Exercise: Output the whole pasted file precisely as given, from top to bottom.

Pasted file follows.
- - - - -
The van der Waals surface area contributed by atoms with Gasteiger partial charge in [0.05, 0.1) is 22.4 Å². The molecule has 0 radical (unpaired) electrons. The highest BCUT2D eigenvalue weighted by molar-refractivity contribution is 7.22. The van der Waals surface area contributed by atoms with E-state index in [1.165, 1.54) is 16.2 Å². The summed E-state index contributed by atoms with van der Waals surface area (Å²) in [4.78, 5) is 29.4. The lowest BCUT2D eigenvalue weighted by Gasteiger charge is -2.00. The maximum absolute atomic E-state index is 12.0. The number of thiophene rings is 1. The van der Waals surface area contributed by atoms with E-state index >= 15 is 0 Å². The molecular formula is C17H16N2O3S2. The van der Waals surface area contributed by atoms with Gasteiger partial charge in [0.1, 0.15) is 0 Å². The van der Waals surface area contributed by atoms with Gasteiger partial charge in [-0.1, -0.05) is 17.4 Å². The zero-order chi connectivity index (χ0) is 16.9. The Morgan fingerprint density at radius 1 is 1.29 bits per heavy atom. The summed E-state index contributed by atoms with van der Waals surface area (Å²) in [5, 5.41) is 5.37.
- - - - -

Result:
The van der Waals surface area contributed by atoms with Gasteiger partial charge in [0.05, 0.1) is 22.4 Å². The molecule has 0 radical (unpaired) electrons. The highest BCUT2D eigenvalue weighted by molar-refractivity contribution is 7.22. The van der Waals surface area contributed by atoms with E-state index in [1.165, 1.54) is 16.2 Å². The summed E-state index contributed by atoms with van der Waals surface area (Å²) in [4.78, 5) is 29.4. The lowest BCUT2D eigenvalue weighted by Gasteiger charge is -2.00. The maximum absolute atomic E-state index is 12.0. The number of thiophene rings is 1. The van der Waals surface area contributed by atoms with E-state index >= 15 is 0 Å². The molecular formula is C17H16N2O3S2. The van der Waals surface area contributed by atoms with Gasteiger partial charge in [0.1, 0.15) is 0 Å². The van der Waals surface area contributed by atoms with Gasteiger partial charge in [-0.1, -0.05) is 17.4 Å². The zero-order chi connectivity index (χ0) is 16.9. The Morgan fingerprint density at radius 1 is 1.29 bits per heavy atom. The summed E-state index contributed by atoms with van der Waals surface area (Å²) in [5, 5.41) is 5.37.